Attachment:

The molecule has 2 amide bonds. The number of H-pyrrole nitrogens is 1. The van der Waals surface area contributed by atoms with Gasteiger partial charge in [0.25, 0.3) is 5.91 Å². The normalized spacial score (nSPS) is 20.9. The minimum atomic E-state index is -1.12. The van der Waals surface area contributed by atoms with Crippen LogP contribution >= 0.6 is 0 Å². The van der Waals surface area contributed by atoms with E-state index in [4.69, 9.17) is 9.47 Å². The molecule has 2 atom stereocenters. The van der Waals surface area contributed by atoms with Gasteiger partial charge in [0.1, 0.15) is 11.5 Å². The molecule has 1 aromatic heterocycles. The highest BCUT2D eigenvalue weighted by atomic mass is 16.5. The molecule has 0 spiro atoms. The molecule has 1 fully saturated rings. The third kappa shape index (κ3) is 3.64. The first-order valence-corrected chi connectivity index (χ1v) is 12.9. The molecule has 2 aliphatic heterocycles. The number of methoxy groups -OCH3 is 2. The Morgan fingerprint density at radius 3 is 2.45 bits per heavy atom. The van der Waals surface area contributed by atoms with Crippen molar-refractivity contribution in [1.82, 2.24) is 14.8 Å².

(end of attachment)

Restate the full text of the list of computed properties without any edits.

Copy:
The molecule has 2 amide bonds. The number of H-pyrrole nitrogens is 1. The van der Waals surface area contributed by atoms with Gasteiger partial charge in [0.25, 0.3) is 5.91 Å². The normalized spacial score (nSPS) is 20.9. The minimum atomic E-state index is -1.12. The van der Waals surface area contributed by atoms with Crippen LogP contribution >= 0.6 is 0 Å². The van der Waals surface area contributed by atoms with E-state index in [4.69, 9.17) is 9.47 Å². The molecule has 2 atom stereocenters. The van der Waals surface area contributed by atoms with Gasteiger partial charge in [0.1, 0.15) is 11.5 Å². The molecule has 1 aromatic heterocycles. The highest BCUT2D eigenvalue weighted by atomic mass is 16.5. The molecule has 0 spiro atoms. The molecule has 1 fully saturated rings. The third kappa shape index (κ3) is 3.64. The first-order valence-corrected chi connectivity index (χ1v) is 12.9. The molecule has 2 aliphatic heterocycles. The number of methoxy groups -OCH3 is 2. The Morgan fingerprint density at radius 3 is 2.45 bits per heavy atom. The van der Waals surface area contributed by atoms with Crippen molar-refractivity contribution in [1.82, 2.24) is 14.8 Å².